‘Everything went belly up’: Why Rudolf turned his back on Warriors

When Toby Rudolf became a cult icon for the Sharks after debuting this year, many were shocked at how quickly the 24-year-old managed to make himself a household name in the Shire.

For Rudolf's mum Susan, it was no surprise at all.

Before the Sharks' elimination final match on Saturday night, Rudolf opened up on the reasons he backflipped on the Warriors to stay with his mum in Sydney.

"I was more than happy to go to the Warriors when the deal was done but everything went belly up with the family," he said.

Rudolf's mum was born with an eye condition and is legally blind. His grandmother, Erika, was diagnosed with esophageal cancer shortly after he signed the Warriors contract.

Given the coronavirus pandemic, Rudolf said he needed to stay in Sydney to care for his mother while his older brother, who has since moved back from Bali, could take care of his grandmother.

He also explained how the decision was important for his career, crediting his childhood and close family for the player he is today.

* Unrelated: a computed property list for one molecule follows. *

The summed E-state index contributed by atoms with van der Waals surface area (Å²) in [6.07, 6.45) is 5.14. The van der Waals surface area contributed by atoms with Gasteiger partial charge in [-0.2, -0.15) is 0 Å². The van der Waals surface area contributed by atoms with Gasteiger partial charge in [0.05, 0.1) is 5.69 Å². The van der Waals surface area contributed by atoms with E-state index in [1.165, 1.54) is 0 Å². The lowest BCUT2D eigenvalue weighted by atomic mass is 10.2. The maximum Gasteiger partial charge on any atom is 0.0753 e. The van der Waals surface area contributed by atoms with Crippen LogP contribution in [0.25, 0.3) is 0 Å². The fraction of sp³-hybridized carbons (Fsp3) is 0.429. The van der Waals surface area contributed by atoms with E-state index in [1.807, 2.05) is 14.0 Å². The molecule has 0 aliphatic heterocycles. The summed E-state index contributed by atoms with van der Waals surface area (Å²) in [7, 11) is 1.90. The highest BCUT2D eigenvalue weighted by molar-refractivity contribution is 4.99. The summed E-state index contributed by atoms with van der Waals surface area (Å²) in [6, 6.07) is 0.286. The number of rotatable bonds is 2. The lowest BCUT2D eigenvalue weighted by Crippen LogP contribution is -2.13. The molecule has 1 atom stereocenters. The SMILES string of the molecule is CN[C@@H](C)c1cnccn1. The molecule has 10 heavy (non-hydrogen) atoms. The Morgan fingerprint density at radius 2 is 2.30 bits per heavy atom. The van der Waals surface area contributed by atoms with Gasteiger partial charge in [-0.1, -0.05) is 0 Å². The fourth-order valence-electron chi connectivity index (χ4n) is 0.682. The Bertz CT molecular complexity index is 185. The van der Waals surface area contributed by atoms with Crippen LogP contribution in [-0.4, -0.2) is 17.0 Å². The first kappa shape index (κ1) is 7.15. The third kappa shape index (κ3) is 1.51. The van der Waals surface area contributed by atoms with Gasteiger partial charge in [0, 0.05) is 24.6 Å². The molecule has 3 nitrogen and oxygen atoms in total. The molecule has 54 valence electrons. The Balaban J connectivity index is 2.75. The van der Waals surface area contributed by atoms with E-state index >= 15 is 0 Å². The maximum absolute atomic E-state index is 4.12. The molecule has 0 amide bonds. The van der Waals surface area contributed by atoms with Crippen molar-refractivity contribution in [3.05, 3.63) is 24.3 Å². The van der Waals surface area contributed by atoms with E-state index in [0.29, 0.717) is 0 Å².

"I grew up in Maroubra in a housing commission estate," he said. "Mum, she raised me by myself, she was a single mum and was everything to me – mum and dad. She was my whole world, she still is."

With Rudolf's mum unable to drive, she and the two boys would go everywhere together.

"We had to walk to the shops, walk to the beach, walk to any footy game," he said. "Any friends that had a car, that's how we'd get around for long-distance trips but usually it was just walking with mum everywhere.

"It's that sort of stuff that builds you into the person I am today and the player I am today as well."

Rudolf said his love for rugby league came watching Roosters games with his "Oma" – grandma – who knew nothing about the rules but loved to watch as well.

"She's still a bit iffy on them [the rules] 10 years later," he said. "She had no idea about footy until I started watching it when I was like eight years old.

"I don't think she'd know the difference if I was coming last or coming first, she's just happy that I am happy."

Having been unable to see her during the pandemic due to the NRL bubble, Rudolph said there would be a small win if the Sharks go out this weekend during the elimination final.

"The first thing I will be doing is seeing my grandma and going to see my cousins, my aunty and brother as well," he said.

Rudolf said the family was unsurprised at his success.

"Mum has been calling me a superstar since I was six years old … she is probably the only one who has known this is going to happen for the last 20 years of my life," he said. "She loves the attention that I get and shares every single post, every single news report.

"I don't have to go looking for stories … they just pop up on our family WhatsApp group."

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